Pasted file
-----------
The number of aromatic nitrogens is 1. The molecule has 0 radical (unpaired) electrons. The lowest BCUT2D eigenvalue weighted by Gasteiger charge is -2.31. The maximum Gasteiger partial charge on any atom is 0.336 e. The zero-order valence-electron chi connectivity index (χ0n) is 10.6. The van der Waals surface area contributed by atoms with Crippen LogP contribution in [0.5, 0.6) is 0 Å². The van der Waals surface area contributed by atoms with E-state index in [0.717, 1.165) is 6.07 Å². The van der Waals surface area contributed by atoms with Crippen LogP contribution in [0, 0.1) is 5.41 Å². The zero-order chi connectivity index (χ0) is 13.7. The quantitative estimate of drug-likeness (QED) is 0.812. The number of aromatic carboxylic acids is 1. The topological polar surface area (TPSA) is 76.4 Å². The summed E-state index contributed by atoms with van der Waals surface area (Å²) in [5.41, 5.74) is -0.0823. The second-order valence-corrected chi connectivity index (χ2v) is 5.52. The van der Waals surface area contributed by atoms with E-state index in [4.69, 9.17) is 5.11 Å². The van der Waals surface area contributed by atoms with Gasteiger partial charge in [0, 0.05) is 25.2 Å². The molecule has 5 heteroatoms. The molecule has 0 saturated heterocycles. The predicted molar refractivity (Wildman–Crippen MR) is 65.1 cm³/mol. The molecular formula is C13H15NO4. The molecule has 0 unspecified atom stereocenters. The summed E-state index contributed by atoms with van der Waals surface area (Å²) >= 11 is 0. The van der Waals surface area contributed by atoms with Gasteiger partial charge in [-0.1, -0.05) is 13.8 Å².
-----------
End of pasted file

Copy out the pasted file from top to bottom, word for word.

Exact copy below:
The number of aromatic nitrogens is 1. The molecule has 0 radical (unpaired) electrons. The lowest BCUT2D eigenvalue weighted by Gasteiger charge is -2.31. The maximum Gasteiger partial charge on any atom is 0.336 e. The zero-order valence-electron chi connectivity index (χ0n) is 10.6. The van der Waals surface area contributed by atoms with Crippen LogP contribution in [0.5, 0.6) is 0 Å². The van der Waals surface area contributed by atoms with E-state index in [0.717, 1.165) is 6.07 Å². The van der Waals surface area contributed by atoms with Crippen LogP contribution in [0, 0.1) is 5.41 Å². The zero-order chi connectivity index (χ0) is 13.7. The quantitative estimate of drug-likeness (QED) is 0.812. The number of aromatic carboxylic acids is 1. The topological polar surface area (TPSA) is 76.4 Å². The summed E-state index contributed by atoms with van der Waals surface area (Å²) in [5.41, 5.74) is -0.0823. The second-order valence-corrected chi connectivity index (χ2v) is 5.52. The van der Waals surface area contributed by atoms with E-state index in [4.69, 9.17) is 5.11 Å². The van der Waals surface area contributed by atoms with Gasteiger partial charge in [0, 0.05) is 25.2 Å². The molecule has 5 heteroatoms. The molecule has 0 saturated heterocycles. The predicted molar refractivity (Wildman–Crippen MR) is 65.1 cm³/mol. The molecular formula is C13H15NO4. The molecule has 0 unspecified atom stereocenters. The summed E-state index contributed by atoms with van der Waals surface area (Å²) >= 11 is 0. The van der Waals surface area contributed by atoms with Gasteiger partial charge in [-0.1, -0.05) is 13.8 Å².